What is wrong with our judicial system is that the Judges are wrong or not properly informed. But many judicial decisions against borrowers are not wrong — they are inescapably right.This happens when you have tacitly admitted or directly omitted a denial of the debt, the note and the mortgage. I’ve seen a lot of “bad” decisions without a hint of bias. If you are going to admit all the elements of a judicial foreclosure, including the amount owed, you are giving the Judge no choice but to enter a ruling against your client.

In short, it isn’t corruption of the fiduciary at work here so much as the omissions of several essential pleadings and admitting the other side is right before you start. When I sat on the bench I was always looking for admissions against interest — another piece of the puzzle out the window. That is how we manage to cut through the bullcrap to what he honestly believe to be the truth of the matter.

If one side is theoretically right and the other side is theoretically wrong, the side that is wrong will win if the opposition fails to deny facts  that are evident as first  glance at he prospectus and Pooling Servicing Agreement.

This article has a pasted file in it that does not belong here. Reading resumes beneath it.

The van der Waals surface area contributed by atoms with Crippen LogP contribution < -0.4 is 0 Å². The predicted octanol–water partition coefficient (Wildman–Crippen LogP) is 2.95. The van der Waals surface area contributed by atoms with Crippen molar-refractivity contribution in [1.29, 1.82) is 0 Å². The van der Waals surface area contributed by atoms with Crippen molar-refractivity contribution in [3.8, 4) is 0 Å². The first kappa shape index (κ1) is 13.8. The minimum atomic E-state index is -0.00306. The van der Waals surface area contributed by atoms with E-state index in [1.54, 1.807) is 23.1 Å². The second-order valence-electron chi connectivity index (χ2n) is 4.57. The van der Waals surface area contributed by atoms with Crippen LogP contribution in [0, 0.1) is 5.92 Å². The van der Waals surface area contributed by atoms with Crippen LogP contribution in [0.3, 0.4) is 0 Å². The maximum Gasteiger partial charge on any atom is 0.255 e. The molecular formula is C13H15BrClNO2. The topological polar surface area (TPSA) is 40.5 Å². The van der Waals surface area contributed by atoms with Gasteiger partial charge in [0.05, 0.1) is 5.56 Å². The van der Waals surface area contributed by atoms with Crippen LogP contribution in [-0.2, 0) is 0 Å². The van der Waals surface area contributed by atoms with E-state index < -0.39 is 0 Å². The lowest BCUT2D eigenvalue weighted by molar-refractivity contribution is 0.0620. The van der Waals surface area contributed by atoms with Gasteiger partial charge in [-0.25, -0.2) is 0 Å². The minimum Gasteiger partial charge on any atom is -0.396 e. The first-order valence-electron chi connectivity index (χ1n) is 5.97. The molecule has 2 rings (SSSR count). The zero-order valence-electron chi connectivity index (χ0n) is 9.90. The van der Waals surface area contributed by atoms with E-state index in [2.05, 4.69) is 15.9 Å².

Judges presume that there would be no action before them in court unless there existed a valid debt or obligation, a valid note and a perfected recorded lien on the property. Thus the borrower is left holding the holographic image of an empty paper bad. The information as to what really went on with the origination of the loan has already been decided in the Judge’s mind. The information concerning funding of the origination of the loan, and then assignments (“for value received”) are all truthful representations, because a bank said them.

The prevention of voir dire to a witness who is about to introduce a fabricated document forged by a robo-signor is the height of judicial arrogance. Preventing counsel to at least defend based upon cross examination of the bank’s “witnesses” (most of whom are incompetent because they lack personal knowledge) is a complete denial of due process and provides another level of judicial arrogance.

Here is a practice pointer and message to judges: Ask for a sidebar in which you remind the judge that he is not here to decide the case until the case is over and there is no demand for a jury trial. His job is not to assess the veracity of the question but only whether it was properly formulated and relates to any of the claims or defenses filed in the record.

Then comes the zinger. You should say to the Judge that if you are already precluding this case by your own bias arising out of the assumption that the banks wouldn’t foreclose unless their claims were true then he/she must recuse themselves. So what is it going to be Judge — bias or the bliss of blind justice?